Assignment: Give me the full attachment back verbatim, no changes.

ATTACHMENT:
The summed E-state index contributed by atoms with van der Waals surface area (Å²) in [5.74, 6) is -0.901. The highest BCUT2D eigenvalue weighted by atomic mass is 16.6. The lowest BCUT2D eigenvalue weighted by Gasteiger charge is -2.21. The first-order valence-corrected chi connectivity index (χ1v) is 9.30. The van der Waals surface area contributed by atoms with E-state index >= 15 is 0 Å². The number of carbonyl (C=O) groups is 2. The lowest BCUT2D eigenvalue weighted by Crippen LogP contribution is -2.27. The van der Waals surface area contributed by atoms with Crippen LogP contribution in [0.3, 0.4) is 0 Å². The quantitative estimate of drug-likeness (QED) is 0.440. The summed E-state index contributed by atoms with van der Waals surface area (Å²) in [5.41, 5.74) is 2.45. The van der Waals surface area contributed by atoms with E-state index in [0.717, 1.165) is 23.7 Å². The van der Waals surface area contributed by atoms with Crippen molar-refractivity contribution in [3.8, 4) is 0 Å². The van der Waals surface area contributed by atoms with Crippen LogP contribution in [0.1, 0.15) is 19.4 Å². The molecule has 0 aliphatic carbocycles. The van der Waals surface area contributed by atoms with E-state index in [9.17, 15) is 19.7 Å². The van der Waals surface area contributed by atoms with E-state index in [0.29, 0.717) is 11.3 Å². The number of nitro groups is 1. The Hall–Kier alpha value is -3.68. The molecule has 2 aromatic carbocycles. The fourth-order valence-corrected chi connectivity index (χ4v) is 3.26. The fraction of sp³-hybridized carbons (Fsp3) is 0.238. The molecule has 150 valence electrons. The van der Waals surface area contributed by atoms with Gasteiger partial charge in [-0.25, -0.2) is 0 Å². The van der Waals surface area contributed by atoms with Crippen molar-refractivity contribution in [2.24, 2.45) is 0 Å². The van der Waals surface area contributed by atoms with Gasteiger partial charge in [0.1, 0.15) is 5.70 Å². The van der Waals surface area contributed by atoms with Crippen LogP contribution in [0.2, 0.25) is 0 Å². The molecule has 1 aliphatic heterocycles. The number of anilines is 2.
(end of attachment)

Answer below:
The summed E-state index contributed by atoms with van der Waals surface area (Å²) in [5.74, 6) is -0.901. The highest BCUT2D eigenvalue weighted by atomic mass is 16.6. The lowest BCUT2D eigenvalue weighted by Gasteiger charge is -2.21. The first-order valence-corrected chi connectivity index (χ1v) is 9.30. The van der Waals surface area contributed by atoms with E-state index >= 15 is 0 Å². The number of carbonyl (C=O) groups is 2. The lowest BCUT2D eigenvalue weighted by Crippen LogP contribution is -2.27. The van der Waals surface area contributed by atoms with Crippen LogP contribution in [0.3, 0.4) is 0 Å². The quantitative estimate of drug-likeness (QED) is 0.440. The summed E-state index contributed by atoms with van der Waals surface area (Å²) in [5.41, 5.74) is 2.45. The van der Waals surface area contributed by atoms with E-state index in [0.717, 1.165) is 23.7 Å². The van der Waals surface area contributed by atoms with Crippen molar-refractivity contribution in [3.8, 4) is 0 Å². The van der Waals surface area contributed by atoms with Crippen LogP contribution in [0.1, 0.15) is 19.4 Å². The molecule has 0 aliphatic carbocycles. The van der Waals surface area contributed by atoms with E-state index in [9.17, 15) is 19.7 Å². The van der Waals surface area contributed by atoms with E-state index in [0.29, 0.717) is 11.3 Å². The number of nitro groups is 1. The Hall–Kier alpha value is -3.68. The molecule has 2 aromatic carbocycles. The fourth-order valence-corrected chi connectivity index (χ4v) is 3.26. The fraction of sp³-hybridized carbons (Fsp3) is 0.238. The molecule has 150 valence electrons. The van der Waals surface area contributed by atoms with Gasteiger partial charge in [-0.25, -0.2) is 0 Å². The van der Waals surface area contributed by atoms with Crippen molar-refractivity contribution in [2.24, 2.45) is 0 Å². The van der Waals surface area contributed by atoms with Gasteiger partial charge in [0.1, 0.15) is 5.70 Å². The van der Waals surface area contributed by atoms with Crippen LogP contribution in [0.2, 0.25) is 0 Å². The molecule has 1 aliphatic heterocycles. The number of anilines is 2.